Russia and the West: A Dangerous Crossroads

Alex Gorka

No, it’s not a return to George Kennan and his containment policy. It looks more like a slow strangulation, with mounting pressure everywhere. The furor over the Skripal poisoning case is being raised at a time when moves by the West are going almost unnoticed, eclipsed as they are by the narrative of nefarious Russia. Although it all started in Europe, it’s largely being done the American way.

Recent reports pieced together from different sources lead to the conclusion that a well-thought-out and well-orchestrated campaign is underway. As tensions mount, the US is calling on NATO to step up its combat readiness. At least 30,000 allied troops, accompanied by over 360 fighter planes and roughly 30 warships, should be ready for deployment to a trouble spot within 30 days after NATO commanders put their forces on alert. That proposal is being debated but the US position has generally been accepted. There is hardly any doubt that it will be approved at the NATO summit in July.

This is at a time when the EU is working in unison with NATO to make it easier for those forces to move across Europe. It has been reported recently that US MQ-9 Reaper unmanned aerial vehicles (UAVs) will start operating from Greece’s Larissa air base in May. The drones are destined for intelligence missions in sensitive areas. The Greek ports of Alexandroupolis and Thessaloniki have attracted America’s attention as facilities that could bolster the rotating US military presence in the Black Sea. According to media reports, NATO is to have a helicopter base in Alexandroupolis.

After expelling its Russian diplomats, Poland signed a $4.75 billion agreement to buy the Patriot missile defense system from America. The price was supposed to be much higher. Warsaw received a discount because it borders Russia’s Kaliningrad region, where Iskander surface-to-surface missiles are deployed. The 16 launchers cannot protect all of Poland, but they certainly provide more protection for the US forces coming in to reinforce the NATO troops already in place, as well as the American Aegis Ashore missile-defense system that will be operational in 2020. NATO believes that the Patriot Missile Segment Enhancement (MSE) upgrade sold to Warsaw will be capable of countering Russian Iskanders.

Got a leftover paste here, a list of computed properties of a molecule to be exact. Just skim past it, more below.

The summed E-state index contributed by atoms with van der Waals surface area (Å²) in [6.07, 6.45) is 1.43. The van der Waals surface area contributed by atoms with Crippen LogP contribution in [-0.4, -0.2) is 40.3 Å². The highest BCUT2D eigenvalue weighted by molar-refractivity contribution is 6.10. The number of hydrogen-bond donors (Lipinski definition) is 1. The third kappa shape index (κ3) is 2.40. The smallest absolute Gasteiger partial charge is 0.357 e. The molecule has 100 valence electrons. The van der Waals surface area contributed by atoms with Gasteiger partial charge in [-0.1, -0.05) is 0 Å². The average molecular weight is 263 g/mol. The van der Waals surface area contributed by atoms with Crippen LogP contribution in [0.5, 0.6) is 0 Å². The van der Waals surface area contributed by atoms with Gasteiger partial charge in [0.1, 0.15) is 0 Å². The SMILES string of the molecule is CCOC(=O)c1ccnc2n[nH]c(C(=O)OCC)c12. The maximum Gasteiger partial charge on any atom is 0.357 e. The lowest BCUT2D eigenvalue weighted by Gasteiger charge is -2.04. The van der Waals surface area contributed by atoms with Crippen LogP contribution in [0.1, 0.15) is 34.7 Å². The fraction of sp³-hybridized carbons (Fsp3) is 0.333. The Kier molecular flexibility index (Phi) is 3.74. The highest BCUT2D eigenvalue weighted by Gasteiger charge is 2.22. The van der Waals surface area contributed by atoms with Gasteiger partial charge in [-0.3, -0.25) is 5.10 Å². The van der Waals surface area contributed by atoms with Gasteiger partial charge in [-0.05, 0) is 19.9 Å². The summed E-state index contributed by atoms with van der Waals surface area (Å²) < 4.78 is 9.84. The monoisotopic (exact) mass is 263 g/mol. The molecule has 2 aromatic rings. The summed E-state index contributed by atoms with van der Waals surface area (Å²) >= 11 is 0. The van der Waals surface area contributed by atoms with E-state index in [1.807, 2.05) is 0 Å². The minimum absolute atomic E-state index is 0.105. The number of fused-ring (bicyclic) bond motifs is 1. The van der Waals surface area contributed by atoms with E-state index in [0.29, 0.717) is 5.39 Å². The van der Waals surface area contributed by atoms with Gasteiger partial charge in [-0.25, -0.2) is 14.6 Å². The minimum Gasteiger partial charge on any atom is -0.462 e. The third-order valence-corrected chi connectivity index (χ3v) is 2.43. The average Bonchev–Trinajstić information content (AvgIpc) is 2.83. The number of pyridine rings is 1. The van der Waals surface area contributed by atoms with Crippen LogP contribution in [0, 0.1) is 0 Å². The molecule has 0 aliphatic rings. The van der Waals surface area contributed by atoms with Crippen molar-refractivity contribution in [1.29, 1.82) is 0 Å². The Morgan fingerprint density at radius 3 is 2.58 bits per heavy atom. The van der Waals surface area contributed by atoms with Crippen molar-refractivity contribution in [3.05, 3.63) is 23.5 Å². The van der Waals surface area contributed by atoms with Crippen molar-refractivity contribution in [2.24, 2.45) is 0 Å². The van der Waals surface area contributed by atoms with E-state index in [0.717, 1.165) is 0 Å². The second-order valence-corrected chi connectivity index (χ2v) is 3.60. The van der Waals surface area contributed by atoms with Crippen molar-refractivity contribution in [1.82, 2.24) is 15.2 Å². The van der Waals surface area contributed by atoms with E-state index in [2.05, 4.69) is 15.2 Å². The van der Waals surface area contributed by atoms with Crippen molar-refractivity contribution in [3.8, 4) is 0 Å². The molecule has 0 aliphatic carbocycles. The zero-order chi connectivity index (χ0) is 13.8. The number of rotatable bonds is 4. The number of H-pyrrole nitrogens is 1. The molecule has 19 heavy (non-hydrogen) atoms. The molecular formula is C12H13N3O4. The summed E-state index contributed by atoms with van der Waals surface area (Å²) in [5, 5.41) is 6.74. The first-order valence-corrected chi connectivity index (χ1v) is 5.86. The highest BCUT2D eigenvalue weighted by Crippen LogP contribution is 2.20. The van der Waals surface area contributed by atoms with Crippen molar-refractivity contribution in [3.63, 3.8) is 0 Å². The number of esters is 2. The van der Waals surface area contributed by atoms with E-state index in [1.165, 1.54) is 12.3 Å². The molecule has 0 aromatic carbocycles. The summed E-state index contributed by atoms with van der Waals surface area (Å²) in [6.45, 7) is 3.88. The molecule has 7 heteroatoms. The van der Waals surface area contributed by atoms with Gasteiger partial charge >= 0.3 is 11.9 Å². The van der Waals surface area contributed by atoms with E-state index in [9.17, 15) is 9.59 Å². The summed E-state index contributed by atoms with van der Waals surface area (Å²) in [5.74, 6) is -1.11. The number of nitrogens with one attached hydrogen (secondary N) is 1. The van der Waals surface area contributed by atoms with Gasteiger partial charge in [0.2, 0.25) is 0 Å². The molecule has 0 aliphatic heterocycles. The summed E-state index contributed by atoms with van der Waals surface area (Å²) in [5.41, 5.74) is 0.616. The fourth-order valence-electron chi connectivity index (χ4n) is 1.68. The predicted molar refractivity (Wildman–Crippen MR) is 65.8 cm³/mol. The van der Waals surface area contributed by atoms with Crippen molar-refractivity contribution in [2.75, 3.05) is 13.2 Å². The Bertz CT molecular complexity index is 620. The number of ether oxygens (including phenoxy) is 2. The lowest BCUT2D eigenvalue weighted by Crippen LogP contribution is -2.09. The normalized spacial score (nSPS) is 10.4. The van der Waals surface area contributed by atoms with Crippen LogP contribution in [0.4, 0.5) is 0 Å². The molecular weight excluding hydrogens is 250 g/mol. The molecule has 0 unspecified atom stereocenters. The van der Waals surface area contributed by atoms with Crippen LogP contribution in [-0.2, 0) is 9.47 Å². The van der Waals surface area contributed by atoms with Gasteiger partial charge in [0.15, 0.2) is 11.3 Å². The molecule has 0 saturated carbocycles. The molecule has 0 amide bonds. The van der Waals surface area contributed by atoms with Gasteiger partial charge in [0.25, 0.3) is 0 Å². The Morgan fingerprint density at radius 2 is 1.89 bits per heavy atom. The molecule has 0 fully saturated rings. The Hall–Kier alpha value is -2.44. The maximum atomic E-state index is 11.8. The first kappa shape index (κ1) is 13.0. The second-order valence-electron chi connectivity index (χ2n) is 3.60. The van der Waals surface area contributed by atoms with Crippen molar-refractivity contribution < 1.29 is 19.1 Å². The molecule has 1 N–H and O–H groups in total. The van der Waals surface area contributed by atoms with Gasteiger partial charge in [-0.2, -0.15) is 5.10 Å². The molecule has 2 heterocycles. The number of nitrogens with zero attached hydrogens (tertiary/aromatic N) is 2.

In their March 15 letter, 39 US senators called on the Treasury and State Departments to utilize all the sanction tools at their disposal to fight the Nord Stream 2 project to bring cheap Russian gas to Europe. On March 29, US Ambassador to Russia Jon Huntsman told Russia’s RBK TV that he cannot rule out the possibility that Russian assets in America could be seized over the Skripal case. If Washington goes that far, it will be pure highway robbery. And the response will not be long in coming. That interview took place right after the British parliament had announced an investigation into some money-laundering schemes allegedly associated with Russia. The UK government has unveiled its “Fusion Doctrine” to counter what it’s calling Russian propaganda.

The US policy of making Europeans bow to pressure has been largely successful. The leading European powers — the UK, Germany and France –— are pushing to force the EU to impose new sanctions on Iran, in order to persuade the US not to pull out from the Iran nuclear deal. This is a last-minute attempt to keep the agreement in effect, as it is widely expected that President Trump will not certify it in May. Europeans may bow to American pressure in a bid to appease Washington, but Russia is also a party to the agreement, which cannot be scuttled without Moscow’s consent. Adding additional conditions will violate the terms of the deal. It won’t be supported internationally. If new Iran sanctions are introduced unilaterally by the West, the issue will become a bone of contention that will further worsen relations with Moscow.

What should we expect? John Bolton, the incoming NSA, has already called for a switch from targeted to broad sanctions, which would include the oil and gas sector. Cyber warfare is another domain where the US might step up its anti-Russia efforts. NATO is making moves to bolster its cyber operations. Information battles to win broad public support are already being waged. The diplomatic offensive will intensify. There will be a fight to diminish Russia’s global influence that has grown so much recently.

These tensions weaken European security and might lead to a balancing act on the brink of confrontation, plus an arms race that the US and its NATO allies are not winning. The plans to undermine Russia from within have failed. President Putin enjoys overwhelming support, as the recent presidential election has demonstrated. The economy is far from collapsing. Russia’s international standing has strengthened. Moscow has just scored another win, with India announcing its decision to buy the S-400 Triumph air-defense systems from Russia, worth over $5 billion. The two countries will jointly build four frigates and set up a facility to produce Kamov helicopters. Russia has scored a victory in Syria and greatly strengthened its position in the Middle East.

Russia and the West are at a dangerous crossroads and tensions continue to rise. The alternative is to set their differences aside and launch a dialog on a broad range of issues. The world has changed. There is a broad security agenda that needs to be addressed. That idea has been floating for some time, but without any serious discussion. Russia has tried to launch dialog but the West has failed to meet it halfway. There are some signs, however, that all is not lost. It’s not too late to switch from hostile actions and bellicose rhetoric to business-like approaches for the common good.